The fire chief and the firefighters union, Local 742, apparently could not disagree more. Closing a fire station would increase response times, thereby increasing both the risk of injury and death to victims and firefighters and the likelihood of property damage.

Fire Chief Brian Scott said he holds the safety of the community as his highest priority and although he understands the need for a rigorous review of all city departments in a budgetary squeeze, he is opposed to cutting any safety services to Evanston residents.

Closing Station 4 would increase the response times not only to the homes and businesses in southwest Evanston by more than 50% but would also generally increase times to structures in other parts of the city, if a call came to a station where the units were deployed elsewhere.

There are five fire stations in Evanston’s eight square miles: two on Central Street, one on Emerson Street, one on Madison Street and one on Washington Street.  All five stations are equipped with an engine company; two also have truck companies, and two have ambulances. All units are equipped with advanced life-safety equipment and the firefighters are also trained paramedics.

As the busiest fire department on the North Shore, the Evanston handles more than 10,000 calls each year – about 45% of which are concurrent with other calls. Judging by the past few years, Chief Scott expects that number will increase by about 2% each year.

Effective Oct. 1, the Evanston Fire Department has a Class 1 rating from the Insurance Services Office, Inc. (ISO) for fire protection services. The ranking puts Evanston in the top 1% of the more than 47,000 fire departments across the nation ISO has evaluated.

Evanston’s mix of single-family homes, commercial structures and high-rises pose a mix of hazards, according to NFPA 1710 – low for single-family homes, medium for commercial structures and high for high-rises. The minimum daily staffing for low-hazard structures is 15, 28 for medium-hazards, and 43 for high-hazard.

The average response time for the Evanston Fire Department is three minutes, 15 seconds – 45 critical seconds below the four-minute response time of the NFPA 1710.

Response time is critical in both fire and life-safety emergencies. Many home and commercial furnishings are petro-chemically based, so they are more combustible and burn hotter than flammable materials in the past. At a certain point – generally in eight to 10 minutes – a fire will flashover. It is vital that firefighters apply water before flashover to save lives and minimize property damage.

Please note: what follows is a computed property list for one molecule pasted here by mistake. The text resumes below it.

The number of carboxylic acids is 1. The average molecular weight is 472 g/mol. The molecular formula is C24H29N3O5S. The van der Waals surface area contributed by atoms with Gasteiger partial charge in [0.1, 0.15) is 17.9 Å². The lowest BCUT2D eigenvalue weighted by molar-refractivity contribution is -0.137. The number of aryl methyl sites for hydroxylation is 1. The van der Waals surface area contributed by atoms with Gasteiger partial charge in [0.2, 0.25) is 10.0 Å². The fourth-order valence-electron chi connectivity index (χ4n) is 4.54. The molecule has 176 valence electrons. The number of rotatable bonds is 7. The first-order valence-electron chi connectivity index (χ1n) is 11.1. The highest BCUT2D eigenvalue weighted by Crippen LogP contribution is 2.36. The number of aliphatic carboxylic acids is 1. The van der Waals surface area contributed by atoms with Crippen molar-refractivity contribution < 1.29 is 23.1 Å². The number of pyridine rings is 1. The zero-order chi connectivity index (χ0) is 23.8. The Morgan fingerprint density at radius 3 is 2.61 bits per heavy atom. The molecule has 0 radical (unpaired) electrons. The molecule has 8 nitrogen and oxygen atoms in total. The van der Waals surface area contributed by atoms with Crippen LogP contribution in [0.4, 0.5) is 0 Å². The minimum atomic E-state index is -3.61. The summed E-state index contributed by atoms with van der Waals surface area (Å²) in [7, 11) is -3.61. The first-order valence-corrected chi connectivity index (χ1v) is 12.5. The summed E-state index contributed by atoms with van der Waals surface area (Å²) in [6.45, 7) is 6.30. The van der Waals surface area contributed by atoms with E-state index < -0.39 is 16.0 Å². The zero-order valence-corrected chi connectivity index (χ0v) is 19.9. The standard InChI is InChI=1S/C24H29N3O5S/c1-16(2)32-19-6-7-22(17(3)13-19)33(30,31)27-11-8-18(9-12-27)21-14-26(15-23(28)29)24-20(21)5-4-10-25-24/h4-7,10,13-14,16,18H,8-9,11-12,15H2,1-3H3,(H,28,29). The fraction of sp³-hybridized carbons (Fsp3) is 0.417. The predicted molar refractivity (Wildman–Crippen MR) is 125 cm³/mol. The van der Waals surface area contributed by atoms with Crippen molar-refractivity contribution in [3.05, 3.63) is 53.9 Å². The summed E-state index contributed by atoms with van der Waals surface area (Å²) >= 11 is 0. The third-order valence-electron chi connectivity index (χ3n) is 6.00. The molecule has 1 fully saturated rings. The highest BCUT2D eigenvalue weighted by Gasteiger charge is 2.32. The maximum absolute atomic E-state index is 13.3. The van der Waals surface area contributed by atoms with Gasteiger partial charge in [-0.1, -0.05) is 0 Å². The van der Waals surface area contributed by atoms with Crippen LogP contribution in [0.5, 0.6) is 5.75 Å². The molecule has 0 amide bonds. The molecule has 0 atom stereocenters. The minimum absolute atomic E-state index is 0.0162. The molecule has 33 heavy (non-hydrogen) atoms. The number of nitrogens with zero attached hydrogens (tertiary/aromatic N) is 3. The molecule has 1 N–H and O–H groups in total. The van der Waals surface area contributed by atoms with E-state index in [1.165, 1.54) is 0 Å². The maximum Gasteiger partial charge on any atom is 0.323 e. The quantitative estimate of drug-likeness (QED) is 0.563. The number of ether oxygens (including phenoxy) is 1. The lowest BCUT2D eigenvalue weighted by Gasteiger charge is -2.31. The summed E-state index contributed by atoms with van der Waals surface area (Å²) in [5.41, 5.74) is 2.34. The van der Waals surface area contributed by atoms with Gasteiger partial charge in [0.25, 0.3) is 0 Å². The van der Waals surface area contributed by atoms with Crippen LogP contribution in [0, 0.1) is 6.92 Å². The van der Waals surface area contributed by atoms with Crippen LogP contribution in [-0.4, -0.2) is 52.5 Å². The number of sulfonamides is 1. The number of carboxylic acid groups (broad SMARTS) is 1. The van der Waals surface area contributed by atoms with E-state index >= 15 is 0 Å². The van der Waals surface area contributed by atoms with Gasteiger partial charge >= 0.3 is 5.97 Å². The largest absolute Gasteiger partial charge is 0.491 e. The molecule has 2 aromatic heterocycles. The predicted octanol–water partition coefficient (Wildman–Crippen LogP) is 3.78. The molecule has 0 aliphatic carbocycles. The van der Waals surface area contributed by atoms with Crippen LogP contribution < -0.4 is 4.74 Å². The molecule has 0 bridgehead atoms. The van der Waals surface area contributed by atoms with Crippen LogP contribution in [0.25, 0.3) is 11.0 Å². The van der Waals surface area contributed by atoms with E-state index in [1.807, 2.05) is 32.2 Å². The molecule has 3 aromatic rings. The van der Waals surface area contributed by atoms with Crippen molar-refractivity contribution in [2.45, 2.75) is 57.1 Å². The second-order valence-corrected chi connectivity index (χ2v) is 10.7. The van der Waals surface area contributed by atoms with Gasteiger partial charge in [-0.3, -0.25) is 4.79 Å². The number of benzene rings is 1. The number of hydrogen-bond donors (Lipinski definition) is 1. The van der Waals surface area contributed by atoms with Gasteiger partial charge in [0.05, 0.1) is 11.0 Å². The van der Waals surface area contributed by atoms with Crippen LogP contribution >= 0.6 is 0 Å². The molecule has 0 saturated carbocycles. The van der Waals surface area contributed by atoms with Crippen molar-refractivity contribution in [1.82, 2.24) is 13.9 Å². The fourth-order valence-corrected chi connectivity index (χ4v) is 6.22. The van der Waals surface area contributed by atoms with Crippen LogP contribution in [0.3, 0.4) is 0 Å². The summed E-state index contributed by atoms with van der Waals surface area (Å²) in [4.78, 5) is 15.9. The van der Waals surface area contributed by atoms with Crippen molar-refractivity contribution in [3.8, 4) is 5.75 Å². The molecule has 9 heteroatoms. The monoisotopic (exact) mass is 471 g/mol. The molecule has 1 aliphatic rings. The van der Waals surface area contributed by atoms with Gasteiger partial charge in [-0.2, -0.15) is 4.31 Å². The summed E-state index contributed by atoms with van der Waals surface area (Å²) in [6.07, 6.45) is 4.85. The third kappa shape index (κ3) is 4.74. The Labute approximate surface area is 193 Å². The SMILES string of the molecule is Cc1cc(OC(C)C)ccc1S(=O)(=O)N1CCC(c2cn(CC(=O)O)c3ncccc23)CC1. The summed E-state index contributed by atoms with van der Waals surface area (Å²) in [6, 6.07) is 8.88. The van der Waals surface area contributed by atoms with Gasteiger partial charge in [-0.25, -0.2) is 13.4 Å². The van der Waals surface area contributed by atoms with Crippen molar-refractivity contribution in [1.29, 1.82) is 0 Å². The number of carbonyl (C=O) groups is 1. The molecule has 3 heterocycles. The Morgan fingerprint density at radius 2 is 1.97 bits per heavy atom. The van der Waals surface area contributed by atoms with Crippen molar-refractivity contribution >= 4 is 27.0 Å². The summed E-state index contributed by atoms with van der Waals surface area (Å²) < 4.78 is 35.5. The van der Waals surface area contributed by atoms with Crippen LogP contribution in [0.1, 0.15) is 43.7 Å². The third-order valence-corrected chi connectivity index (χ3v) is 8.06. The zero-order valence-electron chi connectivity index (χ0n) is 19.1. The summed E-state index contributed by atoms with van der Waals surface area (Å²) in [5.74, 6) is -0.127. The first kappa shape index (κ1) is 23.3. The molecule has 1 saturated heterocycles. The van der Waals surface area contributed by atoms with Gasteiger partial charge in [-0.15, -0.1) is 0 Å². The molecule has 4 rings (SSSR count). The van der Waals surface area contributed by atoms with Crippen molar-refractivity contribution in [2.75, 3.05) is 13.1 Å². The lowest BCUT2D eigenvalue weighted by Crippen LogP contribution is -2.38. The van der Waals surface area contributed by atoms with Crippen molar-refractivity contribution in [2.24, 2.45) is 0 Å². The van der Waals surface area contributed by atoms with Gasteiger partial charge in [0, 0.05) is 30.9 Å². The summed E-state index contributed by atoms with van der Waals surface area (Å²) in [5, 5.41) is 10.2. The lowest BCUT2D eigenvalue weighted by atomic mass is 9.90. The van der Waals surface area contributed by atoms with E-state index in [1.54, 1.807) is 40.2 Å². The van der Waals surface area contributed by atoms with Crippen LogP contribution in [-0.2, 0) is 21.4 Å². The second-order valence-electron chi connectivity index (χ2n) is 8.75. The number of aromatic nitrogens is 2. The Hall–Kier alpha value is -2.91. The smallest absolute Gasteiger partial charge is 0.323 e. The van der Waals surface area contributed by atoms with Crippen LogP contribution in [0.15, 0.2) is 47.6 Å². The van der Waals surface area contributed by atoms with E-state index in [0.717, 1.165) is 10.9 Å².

Because all Evanston fire trucks are equipped with advanced life-safety equipment and cross-trained paramedics, the fact that there is no ambulance at Fire Station 4 does not necessarily mean that residents and businesses in the area are short-changed in medical emergencies. Dispatched to a 911 EMS call, firefighters can begin life-saving procedures while an ambulance is on its way. 

Although Southwest Evanston is near both the Chicago and Skokie borders, it is not reasonable to rely on firefighters in either of those communities to respond immediately to an emergency in Evanston. Fire companies in neighboring communities can help in a multi-alarm fire, but each department is responsible first to the residents of its own community.

Firefighters and the chief are holding firm against the closing of Fire Station 4. Many residents here are similarly opposed to closing the station and cutting services.

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Evanston Fire Department news

From the

Aldermen at Monday’s City Council meeting approved an expansion of the city’s employment opportunities fund, allowing low-income firefighter applicants to be reimbursed for application and testing fees.

Reimbursements will come from a reserve account of deposits collected from construction companies that violate the city’s Local Employment Program — which requires that at least 25 percent of the company’s labor force consist of women, minorities, or area residents.

Evanston Fire Chief Brian Scott said the change will help the Evanston Fire Department diversify its force by eliminating a potential cost barrier: Application fees are roughly $25 and the physical agility test costs between $165 and $175. Applicants may receive up to $200 from the fund. Aldermen want to change how the fund works so that it can become a direct payment to the institution, instead of a reimbursement. This would prevent residents from having to come up with the funds while waiting for reimbursement.